CULTURE

You don’t necessarily have to visit a company to learn about its culture.

DEAR KATHLEEN: How can I find out what the culture of a company is before I accept a job offer? Are online reviews dependable barometers of what I should expect? -- J.B.

Technology has made researching a company's culture easier than ever. So, when you're trying to determine if the culture is right for you, the company's website and social media accounts are good places to start.

Mike Simpson, co-founder of The Interview Guys (theinterviewguys.com), suggests following the company on Instagram, LinkedIn, Facebook and Twitter before you interview, and checking out what he calls "one sleeper gold mine" -- YouTube.

"Many companies now post videos regarding their corporate culture, often even interviewing the employees themselves," Simpson says.

A company's page at Glassdoor, a reputable site that often includes employees' thoughts on the company's culture, is another option -- albeit one to consult with caution.

"Like anything you read online, you always need to be aware that fake and/or retaliatory or vengeful comments can exist, often not painting the most accurate picture of reality," Simpson says.

Katie Kocmond, campus recruitment manager for the staffing and search firm Addison Group (addisongroup.com), echoes that warning.

"When looking at an organization's online reviews, keep in mind that employees may be speaking about a particular instance specific to them that isn't necessarily reflective of the organization as a whole," Kocmond says. "One way a candidate can work through any doubts that result from research is to address them head-on and bring them up during the interview process."

"If the company has multiple locations," Kocmond adds, "try to research as much information about that specific role and location, rather than just conducting a basic overview of the role and company as a whole."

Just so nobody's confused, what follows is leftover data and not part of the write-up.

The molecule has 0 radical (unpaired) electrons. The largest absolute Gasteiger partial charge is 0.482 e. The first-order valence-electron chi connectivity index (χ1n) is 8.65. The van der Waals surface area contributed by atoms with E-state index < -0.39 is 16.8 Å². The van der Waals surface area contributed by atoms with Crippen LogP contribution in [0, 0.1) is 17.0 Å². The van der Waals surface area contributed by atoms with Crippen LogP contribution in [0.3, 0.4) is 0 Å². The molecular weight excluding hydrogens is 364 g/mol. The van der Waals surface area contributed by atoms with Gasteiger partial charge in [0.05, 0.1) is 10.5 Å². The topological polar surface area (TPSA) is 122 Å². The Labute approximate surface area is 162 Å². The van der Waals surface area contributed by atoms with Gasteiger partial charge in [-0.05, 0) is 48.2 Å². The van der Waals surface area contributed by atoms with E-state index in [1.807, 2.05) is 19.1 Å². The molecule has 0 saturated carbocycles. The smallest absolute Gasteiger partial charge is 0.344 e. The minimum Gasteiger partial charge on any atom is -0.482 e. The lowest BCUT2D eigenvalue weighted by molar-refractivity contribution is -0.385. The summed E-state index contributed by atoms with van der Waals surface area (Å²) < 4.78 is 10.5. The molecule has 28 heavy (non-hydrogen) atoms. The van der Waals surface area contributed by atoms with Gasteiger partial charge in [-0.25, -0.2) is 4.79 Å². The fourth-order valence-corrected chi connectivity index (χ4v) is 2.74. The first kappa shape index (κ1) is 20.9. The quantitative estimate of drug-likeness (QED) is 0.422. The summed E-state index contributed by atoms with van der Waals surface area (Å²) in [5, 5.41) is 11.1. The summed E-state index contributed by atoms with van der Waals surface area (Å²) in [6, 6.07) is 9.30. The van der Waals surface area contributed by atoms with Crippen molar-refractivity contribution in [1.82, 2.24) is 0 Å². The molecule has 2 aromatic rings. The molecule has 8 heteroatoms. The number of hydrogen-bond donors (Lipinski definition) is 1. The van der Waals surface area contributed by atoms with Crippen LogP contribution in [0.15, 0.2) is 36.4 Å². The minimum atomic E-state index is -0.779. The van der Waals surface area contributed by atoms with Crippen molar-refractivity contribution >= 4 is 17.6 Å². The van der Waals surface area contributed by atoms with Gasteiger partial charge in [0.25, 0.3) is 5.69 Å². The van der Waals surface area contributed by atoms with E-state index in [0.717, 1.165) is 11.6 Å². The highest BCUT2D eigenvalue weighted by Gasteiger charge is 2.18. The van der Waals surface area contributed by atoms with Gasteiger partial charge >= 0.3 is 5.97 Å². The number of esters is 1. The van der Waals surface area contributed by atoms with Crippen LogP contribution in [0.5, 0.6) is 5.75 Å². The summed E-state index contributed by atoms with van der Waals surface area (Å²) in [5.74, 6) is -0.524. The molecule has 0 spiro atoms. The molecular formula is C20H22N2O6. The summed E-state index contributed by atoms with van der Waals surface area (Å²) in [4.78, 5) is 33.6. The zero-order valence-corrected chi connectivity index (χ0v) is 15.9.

Spending time on-site is perhaps the best way to determine if you click with the corporate culture, according to Stan C. Kimer, president of Total Engagement Consulting by Kimer (totalengagementconsulting.com). If you get that chance, pay attention to the vibe you get as you walk the halls, sit in the lunchroom or speak with employees. "Do they look downcast and burdened, or do they really look like they enjoy working there?" Kilmer says.

Data on employee turnover, if you can find it, also can be valuable. "The higher the turnover, the higher there is a culture issue," Kilmer says.

What about asking past and current employees about the company, which is pretty easy to do thanks to LinkedIn?

"This is a somewhat delicate process that should be done carefully, as approaching strangers requires a little finesse," Simpson says.

DEAR KATHLEEN: How often is too often to change jobs? -- M.A.

That question has popped into my mind several times recently when hearing about employees -- most of the time millennials -- who have had multiple jobs by the time they're 30.

"Over the past 10 years, the trend of sticking with one company and climbing up the corporate ladder there has become less and less common," reports Katie Kocmond, campus recruitment manager for the staffing and search firm Addison Group (addisongroup.com). "More job seekers are moving from one organization to another, which allows them to increase their skill sets in a variety of areas, which in turn allows them to become more valuable and well-versed employees."

But how many moves are too many? Unfortunately, there isn't an easy answer.

"Every hiring manager and every company will have their own set of criteria when it comes to what they are looking for," says Mike Simpson, co-founder of The Interview Guys (the interviewguys.com). "Some might be more willing to look past 'bouncing around from job to job' than others, and others might even see it as a strength" that shows how much great experience you've had.

A general rule of thumb: Prospective employers want evidence that you've dedicated yourself to any position you've held.

"If you have shown a pattern of short-term commitments, there is a good chance that they will favor a candidate who has stayed in one position longer," Simpson says.

If you have been bouncing around a bit, Simpson says, make sure you're prepared to answer questions you're likely to get in a job interview: "Why have you had so many jobs? What was your reason for leaving these jobs? Why shouldn't I expect that you are going to turn around and leave us after three months of working here?"

Kocmund imparts similar advice: "I tell candidates to have a balance between the different types of roles they've held, and to have a story that explains why they moved from one role to the next."

(Kathleen Furore is a Chicago-based writer and editor who has covered personal finance and other business-related topics for a variety of trade and consumer publications. You can email her your career questions at kfurore@yahoo.com.)

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